There has also been an influx of people interested in obtaining a plot in the gardens. “In terms of membership, our waitlist has exploded,” Bertolozzi said. She said that some veteran gardeners held several plots over the years, and have since left the garden, allowing membership to increase.

The waitlist is around 250 people, and “we are still pulling people off the 2019 waitlist,” she said.

“We have a really diverse membership,” she continued, with people from many different areas of the City who speak 17 different languages and are of various ages, races, cultures, and socioeconomic statuses, she said. “It has been interesting listening to the scope of diverse challenges that [the virus] has posed to our members,” she said.

She said there are a “significant number of elders in the gardens as well as gardeners at additional risk of the virus,” so this year, the Board has reached out to those who are not able to come and tend to their gardens to see how others may be able to assist. “It’s requiring a lot more coordination and a lot more communication with gardeners and with our organizational folks who are tasked with providing support to these gardeners,” she said.

“A lot of people have struggled with the lack of large social events that we’ve had in the past,” she continued. “After a while, people get tired of Zoom meetings. People don’t want to sit at home at a Zoom meeting; they want to be outside enjoying the outdoors.”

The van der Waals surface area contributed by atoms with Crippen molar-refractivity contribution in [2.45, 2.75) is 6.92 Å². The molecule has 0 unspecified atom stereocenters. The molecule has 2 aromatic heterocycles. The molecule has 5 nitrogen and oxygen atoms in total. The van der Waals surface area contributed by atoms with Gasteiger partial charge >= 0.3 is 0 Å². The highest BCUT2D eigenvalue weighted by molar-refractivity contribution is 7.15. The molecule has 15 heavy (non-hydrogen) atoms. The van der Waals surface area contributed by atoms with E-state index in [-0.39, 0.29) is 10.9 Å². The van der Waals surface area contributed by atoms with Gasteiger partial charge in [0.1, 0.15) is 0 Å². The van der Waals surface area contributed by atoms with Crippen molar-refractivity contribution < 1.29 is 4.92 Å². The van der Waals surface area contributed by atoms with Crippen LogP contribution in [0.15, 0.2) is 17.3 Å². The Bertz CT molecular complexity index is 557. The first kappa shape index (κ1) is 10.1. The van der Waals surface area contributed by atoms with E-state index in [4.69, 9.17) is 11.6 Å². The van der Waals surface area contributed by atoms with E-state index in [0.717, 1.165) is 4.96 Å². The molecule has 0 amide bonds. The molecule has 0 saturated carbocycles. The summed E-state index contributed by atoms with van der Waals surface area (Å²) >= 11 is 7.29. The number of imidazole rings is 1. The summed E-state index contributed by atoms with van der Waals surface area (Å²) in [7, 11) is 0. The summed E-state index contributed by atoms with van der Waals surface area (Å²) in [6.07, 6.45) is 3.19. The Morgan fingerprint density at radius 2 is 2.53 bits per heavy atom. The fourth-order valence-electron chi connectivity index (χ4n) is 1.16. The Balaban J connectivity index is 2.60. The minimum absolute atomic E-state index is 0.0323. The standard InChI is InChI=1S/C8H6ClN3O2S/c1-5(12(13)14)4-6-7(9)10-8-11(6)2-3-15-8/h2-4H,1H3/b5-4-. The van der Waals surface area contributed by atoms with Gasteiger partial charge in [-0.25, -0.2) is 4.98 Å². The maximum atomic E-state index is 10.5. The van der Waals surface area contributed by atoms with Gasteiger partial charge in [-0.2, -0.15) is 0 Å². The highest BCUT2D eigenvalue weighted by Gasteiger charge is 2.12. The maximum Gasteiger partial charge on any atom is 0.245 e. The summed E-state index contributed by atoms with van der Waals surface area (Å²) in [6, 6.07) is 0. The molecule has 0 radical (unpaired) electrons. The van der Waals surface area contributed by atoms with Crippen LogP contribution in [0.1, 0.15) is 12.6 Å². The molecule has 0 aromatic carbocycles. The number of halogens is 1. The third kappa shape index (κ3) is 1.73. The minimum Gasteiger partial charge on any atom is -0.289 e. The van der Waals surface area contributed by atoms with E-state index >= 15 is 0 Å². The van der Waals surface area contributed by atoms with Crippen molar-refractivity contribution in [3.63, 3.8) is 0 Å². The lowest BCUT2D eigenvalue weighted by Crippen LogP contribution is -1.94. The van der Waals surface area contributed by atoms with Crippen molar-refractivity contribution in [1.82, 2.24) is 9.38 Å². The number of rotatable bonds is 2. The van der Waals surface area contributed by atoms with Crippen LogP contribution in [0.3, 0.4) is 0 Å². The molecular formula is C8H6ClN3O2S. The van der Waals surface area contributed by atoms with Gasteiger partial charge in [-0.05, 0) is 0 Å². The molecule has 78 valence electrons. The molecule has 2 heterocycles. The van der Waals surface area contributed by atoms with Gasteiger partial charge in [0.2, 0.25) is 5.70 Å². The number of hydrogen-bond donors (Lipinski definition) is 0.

She said that the Victory Gardens are “doing what we can,” and are “fortunate that our gardens are fairly large,” which allows gardeners to converse with passersby at a safe distance, or a small group of people can gather in one of the common areas. “That’s really been a comfort to a lot of us,” she said.

She said that it’s been strange this year without crowds coming to Fenway Park and a significant decrease in tourists who used to come walk through the gardens.

However, Bertolozzi said that neighbors are beginning to spend more time in the gardens, which has been “nice to see.” She added that park rangers and D4 officers are “extremely visible in the gardens throughout the day, keeping the garden safe.”

Additionally, the pollinator garden that has been in the works is moving forward. “I’m happy to report that we have a landscape architect who we are working with,” Bertolozzi said. She said the goal is to have the garden space completed by the end of the year, and there will likely be a virtual event to celebrate the garden opening.

During these difficult times, she said that it’s important to “recognize that we have shared challenges and that it’s important to be tolerant and to understand that everyone is under a lot of the same stresses, and to just have a little more empathy with anyone you’re interacting with.”

Bertolozzi said she encourages people to visit the gardens— they are open 365 days a year—and chat with gardeners.

“We’re all in this together,” she said. “It really is central to really understanding what it takes for a community, especially a gardening community, to work well together.”